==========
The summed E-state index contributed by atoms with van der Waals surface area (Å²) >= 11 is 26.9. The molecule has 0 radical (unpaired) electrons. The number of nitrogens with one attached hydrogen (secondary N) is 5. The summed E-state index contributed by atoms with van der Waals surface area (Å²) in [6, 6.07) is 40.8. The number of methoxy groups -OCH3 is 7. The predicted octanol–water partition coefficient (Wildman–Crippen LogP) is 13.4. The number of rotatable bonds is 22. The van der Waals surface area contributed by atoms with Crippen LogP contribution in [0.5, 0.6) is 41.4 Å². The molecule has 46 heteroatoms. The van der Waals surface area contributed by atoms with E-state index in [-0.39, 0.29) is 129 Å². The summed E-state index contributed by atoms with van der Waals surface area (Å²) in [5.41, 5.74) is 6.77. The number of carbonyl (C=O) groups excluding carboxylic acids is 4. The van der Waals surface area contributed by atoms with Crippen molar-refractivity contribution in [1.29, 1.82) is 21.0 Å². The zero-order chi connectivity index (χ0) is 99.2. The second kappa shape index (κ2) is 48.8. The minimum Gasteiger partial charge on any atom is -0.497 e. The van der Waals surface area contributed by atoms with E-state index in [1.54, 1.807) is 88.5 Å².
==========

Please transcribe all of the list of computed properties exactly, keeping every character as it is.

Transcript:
The summed E-state index contributed by atoms with van der Waals surface area (Å²) >= 11 is 26.9. The molecule has 0 radical (unpaired) electrons. The number of nitrogens with one attached hydrogen (secondary N) is 5. The summed E-state index contributed by atoms with van der Waals surface area (Å²) in [6, 6.07) is 40.8. The number of methoxy groups -OCH3 is 7. The predicted octanol–water partition coefficient (Wildman–Crippen LogP) is 13.4. The number of rotatable bonds is 22. The van der Waals surface area contributed by atoms with Crippen LogP contribution in [0.5, 0.6) is 41.4 Å². The molecule has 46 heteroatoms. The van der Waals surface area contributed by atoms with E-state index in [-0.39, 0.29) is 129 Å². The summed E-state index contributed by atoms with van der Waals surface area (Å²) in [5.41, 5.74) is 6.77. The number of carbonyl (C=O) groups excluding carboxylic acids is 4. The van der Waals surface area contributed by atoms with Crippen molar-refractivity contribution in [1.29, 1.82) is 21.0 Å². The zero-order chi connectivity index (χ0) is 99.2. The second kappa shape index (κ2) is 48.8. The minimum Gasteiger partial charge on any atom is -0.497 e. The van der Waals surface area contributed by atoms with E-state index in [1.54, 1.807) is 88.5 Å².